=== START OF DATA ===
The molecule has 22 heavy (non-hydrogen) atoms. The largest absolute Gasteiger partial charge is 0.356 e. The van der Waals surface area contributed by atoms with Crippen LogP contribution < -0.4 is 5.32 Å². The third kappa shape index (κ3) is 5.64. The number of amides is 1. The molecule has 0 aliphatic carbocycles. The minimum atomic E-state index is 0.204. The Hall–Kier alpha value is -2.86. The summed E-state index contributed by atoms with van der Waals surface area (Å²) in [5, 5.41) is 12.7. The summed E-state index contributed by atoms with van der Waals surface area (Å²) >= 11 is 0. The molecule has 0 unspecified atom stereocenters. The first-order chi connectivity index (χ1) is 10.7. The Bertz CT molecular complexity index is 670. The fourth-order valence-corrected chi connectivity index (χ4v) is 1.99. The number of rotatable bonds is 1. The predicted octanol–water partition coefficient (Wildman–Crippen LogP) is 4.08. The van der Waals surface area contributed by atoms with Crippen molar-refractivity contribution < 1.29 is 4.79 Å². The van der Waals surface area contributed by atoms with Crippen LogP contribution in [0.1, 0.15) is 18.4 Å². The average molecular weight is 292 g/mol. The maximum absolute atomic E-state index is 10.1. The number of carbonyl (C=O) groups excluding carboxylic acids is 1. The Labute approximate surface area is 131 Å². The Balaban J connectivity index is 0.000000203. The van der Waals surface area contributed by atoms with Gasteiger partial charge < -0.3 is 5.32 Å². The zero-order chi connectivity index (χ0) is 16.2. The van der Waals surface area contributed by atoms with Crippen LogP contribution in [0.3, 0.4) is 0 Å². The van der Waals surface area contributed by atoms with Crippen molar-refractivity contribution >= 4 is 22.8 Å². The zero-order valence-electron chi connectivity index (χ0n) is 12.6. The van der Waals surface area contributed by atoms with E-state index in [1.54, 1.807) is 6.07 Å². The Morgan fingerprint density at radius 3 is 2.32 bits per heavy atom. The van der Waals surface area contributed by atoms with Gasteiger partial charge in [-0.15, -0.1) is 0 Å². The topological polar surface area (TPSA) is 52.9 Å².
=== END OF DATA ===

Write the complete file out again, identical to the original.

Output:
The molecule has 22 heavy (non-hydrogen) atoms. The largest absolute Gasteiger partial charge is 0.356 e. The van der Waals surface area contributed by atoms with Crippen LogP contribution < -0.4 is 5.32 Å². The third kappa shape index (κ3) is 5.64. The number of amides is 1. The molecule has 0 aliphatic carbocycles. The minimum atomic E-state index is 0.204. The Hall–Kier alpha value is -2.86. The summed E-state index contributed by atoms with van der Waals surface area (Å²) in [5, 5.41) is 12.7. The summed E-state index contributed by atoms with van der Waals surface area (Å²) >= 11 is 0. The molecule has 0 unspecified atom stereocenters. The first-order chi connectivity index (χ1) is 10.7. The Bertz CT molecular complexity index is 670. The fourth-order valence-corrected chi connectivity index (χ4v) is 1.99. The number of rotatable bonds is 1. The predicted octanol–water partition coefficient (Wildman–Crippen LogP) is 4.08. The van der Waals surface area contributed by atoms with Crippen molar-refractivity contribution < 1.29 is 4.79 Å². The van der Waals surface area contributed by atoms with Crippen LogP contribution in [0.1, 0.15) is 18.4 Å². The average molecular weight is 292 g/mol. The maximum absolute atomic E-state index is 10.1. The number of carbonyl (C=O) groups excluding carboxylic acids is 1. The Labute approximate surface area is 131 Å². The Balaban J connectivity index is 0.000000203. The van der Waals surface area contributed by atoms with Gasteiger partial charge < -0.3 is 5.32 Å². The zero-order chi connectivity index (χ0) is 16.2. The van der Waals surface area contributed by atoms with Crippen LogP contribution in [0.3, 0.4) is 0 Å². The van der Waals surface area contributed by atoms with Crippen molar-refractivity contribution >= 4 is 22.8 Å². The zero-order valence-electron chi connectivity index (χ0n) is 12.6. The van der Waals surface area contributed by atoms with E-state index in [1.54, 1.807) is 6.07 Å². The Morgan fingerprint density at radius 3 is 2.32 bits per heavy atom. The van der Waals surface area contributed by atoms with Gasteiger partial charge in [-0.15, -0.1) is 0 Å². The topological polar surface area (TPSA) is 52.9 Å².